Modern trailers need a rethink

Modern trailers need a rethink

It has been an issue for years now, but for the majority of the time, trailers for upcoming films have been an utter shambles. There are a lot of gripes about them nowadays and almost once a week a poor trailer is released. Today we are going to talk about them and also try to figure out what can be done to make them work to the film, audiences and studios advantage.

Stop giving the movie away

Terminator: Salvation may not have thought it was giving away a big twist in its the trailer but revealing Marcus is a human-terminator hybrid gives far too much away. What person thought releasing a big reveal such as that in a trailer would be smart? At least they didn’t go with the original idea…

Let’s not kid ourselves that this aspect is a new issue by the way. Let us look no further than 1990s Total Recall. The first proper shot of the film is a reveal of Quaid’s disguise and they kill his wife… IN THE TRAILER! Again, who authorised that?! Madness.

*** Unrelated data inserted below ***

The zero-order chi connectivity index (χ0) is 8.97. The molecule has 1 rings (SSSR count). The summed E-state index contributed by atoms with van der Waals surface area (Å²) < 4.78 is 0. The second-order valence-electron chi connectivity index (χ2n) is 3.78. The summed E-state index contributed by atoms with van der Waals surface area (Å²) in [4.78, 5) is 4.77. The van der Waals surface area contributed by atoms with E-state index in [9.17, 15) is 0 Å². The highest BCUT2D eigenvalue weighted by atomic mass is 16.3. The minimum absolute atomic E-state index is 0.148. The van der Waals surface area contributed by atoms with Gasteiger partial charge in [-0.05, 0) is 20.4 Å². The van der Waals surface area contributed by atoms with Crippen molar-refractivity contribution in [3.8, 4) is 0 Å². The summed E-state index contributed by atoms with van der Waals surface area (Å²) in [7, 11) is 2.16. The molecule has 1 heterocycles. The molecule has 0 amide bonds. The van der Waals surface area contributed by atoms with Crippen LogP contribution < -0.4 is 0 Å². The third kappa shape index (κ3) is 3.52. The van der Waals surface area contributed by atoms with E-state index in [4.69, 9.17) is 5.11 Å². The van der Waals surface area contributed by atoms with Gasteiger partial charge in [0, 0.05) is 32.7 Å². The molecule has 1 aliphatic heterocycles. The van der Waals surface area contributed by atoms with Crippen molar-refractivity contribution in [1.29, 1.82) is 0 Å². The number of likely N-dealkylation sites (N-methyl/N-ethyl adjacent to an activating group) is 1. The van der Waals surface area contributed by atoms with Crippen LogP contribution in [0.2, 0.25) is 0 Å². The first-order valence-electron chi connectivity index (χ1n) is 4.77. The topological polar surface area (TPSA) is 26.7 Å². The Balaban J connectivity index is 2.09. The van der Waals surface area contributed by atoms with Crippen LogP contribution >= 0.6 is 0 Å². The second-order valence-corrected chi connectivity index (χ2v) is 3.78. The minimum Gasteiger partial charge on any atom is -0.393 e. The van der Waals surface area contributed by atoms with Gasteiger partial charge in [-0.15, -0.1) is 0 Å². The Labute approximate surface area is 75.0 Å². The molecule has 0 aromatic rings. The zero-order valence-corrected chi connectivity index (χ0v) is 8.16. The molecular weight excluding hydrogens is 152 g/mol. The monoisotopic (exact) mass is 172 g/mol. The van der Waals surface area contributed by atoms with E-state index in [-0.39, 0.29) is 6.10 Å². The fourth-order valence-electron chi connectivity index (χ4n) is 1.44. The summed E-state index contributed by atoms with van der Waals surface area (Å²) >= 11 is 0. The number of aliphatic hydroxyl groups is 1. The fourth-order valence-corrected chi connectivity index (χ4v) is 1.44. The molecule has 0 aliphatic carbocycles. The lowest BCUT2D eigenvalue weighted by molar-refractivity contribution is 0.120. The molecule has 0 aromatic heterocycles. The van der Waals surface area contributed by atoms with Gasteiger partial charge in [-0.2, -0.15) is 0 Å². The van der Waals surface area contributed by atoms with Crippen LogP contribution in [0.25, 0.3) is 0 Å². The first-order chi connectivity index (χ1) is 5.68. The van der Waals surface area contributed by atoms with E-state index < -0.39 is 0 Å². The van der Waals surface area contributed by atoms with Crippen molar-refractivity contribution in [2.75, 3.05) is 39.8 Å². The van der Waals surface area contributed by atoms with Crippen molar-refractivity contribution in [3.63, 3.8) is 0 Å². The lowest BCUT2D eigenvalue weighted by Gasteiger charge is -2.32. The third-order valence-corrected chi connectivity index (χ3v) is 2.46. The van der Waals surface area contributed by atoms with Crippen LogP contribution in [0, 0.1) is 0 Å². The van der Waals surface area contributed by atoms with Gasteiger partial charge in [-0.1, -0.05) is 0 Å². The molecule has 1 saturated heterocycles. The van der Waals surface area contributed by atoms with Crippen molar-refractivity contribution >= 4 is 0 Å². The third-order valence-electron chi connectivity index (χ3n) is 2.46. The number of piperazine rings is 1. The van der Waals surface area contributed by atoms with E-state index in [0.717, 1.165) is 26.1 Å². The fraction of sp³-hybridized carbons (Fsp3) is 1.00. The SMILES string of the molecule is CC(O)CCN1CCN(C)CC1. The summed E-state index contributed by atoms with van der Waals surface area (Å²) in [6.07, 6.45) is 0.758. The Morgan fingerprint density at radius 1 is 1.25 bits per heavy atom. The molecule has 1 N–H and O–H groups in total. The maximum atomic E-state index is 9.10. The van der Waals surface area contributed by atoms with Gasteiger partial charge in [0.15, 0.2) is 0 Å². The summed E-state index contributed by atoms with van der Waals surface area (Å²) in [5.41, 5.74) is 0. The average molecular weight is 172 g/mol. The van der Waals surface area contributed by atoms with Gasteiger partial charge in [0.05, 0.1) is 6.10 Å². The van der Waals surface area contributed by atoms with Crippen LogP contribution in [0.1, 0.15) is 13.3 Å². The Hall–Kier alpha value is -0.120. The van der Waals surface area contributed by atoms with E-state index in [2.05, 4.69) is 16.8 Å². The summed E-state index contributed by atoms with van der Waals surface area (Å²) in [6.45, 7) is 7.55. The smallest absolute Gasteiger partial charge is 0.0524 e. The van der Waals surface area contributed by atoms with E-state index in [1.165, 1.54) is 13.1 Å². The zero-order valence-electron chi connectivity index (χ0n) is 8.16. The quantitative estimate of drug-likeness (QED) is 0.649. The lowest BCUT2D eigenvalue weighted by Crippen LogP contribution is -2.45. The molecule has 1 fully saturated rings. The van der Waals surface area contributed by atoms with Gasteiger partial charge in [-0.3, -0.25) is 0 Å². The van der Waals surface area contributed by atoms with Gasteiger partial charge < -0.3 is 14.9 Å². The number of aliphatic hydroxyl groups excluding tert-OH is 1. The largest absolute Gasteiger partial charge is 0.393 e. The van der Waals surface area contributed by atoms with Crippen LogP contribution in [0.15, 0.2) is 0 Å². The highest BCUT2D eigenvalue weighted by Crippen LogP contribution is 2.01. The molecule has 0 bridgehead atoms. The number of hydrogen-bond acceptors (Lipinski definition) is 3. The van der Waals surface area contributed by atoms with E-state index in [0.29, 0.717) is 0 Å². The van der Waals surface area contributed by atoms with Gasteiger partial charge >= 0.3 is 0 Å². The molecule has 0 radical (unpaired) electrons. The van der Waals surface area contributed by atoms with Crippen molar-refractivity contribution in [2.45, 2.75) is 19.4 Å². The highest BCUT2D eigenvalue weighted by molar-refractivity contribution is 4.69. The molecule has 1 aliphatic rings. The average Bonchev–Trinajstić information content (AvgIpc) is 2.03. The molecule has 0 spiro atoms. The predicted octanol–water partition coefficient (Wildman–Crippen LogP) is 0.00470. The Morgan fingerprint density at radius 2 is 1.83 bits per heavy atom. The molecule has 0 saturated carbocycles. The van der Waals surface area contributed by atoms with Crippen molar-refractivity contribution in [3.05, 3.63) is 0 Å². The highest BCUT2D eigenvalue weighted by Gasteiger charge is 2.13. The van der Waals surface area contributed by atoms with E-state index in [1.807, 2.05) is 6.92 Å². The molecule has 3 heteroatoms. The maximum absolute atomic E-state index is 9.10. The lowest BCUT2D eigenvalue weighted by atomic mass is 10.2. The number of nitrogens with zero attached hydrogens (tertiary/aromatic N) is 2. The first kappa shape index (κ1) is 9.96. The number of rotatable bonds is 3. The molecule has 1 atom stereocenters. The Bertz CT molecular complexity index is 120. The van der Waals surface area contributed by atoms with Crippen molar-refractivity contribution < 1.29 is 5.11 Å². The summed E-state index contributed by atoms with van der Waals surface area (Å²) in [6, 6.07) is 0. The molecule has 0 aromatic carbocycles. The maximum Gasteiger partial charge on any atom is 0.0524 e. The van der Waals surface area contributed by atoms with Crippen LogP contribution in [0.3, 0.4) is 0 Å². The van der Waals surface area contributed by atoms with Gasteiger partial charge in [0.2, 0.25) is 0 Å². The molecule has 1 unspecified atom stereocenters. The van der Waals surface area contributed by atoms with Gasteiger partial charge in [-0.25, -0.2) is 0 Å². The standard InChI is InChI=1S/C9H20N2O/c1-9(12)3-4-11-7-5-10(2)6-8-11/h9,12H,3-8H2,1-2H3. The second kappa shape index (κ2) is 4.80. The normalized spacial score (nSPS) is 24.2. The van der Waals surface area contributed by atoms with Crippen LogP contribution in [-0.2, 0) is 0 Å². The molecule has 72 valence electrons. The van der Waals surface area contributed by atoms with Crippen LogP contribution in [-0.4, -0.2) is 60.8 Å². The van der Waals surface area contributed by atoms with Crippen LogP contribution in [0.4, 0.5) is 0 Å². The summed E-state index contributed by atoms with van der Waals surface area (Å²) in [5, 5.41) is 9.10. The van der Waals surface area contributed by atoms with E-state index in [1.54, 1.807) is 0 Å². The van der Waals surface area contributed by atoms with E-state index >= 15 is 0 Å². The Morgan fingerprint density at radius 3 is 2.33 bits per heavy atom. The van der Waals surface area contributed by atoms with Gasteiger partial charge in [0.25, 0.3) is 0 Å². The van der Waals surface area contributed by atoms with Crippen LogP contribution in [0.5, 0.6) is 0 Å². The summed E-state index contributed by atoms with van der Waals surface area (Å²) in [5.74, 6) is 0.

While Shutter Islands first trailer didn’t spill all the beans of the film and it was corrected in later trailers, they revealed just a little too much about Leo DiCaprio’s characters psyche and thus the seeds of doubt about his sanity began.

The biggest sinner of spoiling the film has to be Castaway. If you watch the trailer you just watched the film on fast forward. The last scenes of the film are in there. If you wanted the suspense of knowing he returned home, well hard luck after watching the trailer.

I stand corrected, upon further research the film Quarantine (shot for shot remake of the terrific REC) literally has the last shot in the film in it.  What they could have done if they were going for a virtual shot for shot was just copy the originals trailers. At no point is the final minute of the film there. If you want to compare the two have a look below and see which one comes across better. While the original give away what has happened to the child in the story, at least it doesn’t give away every single other scene…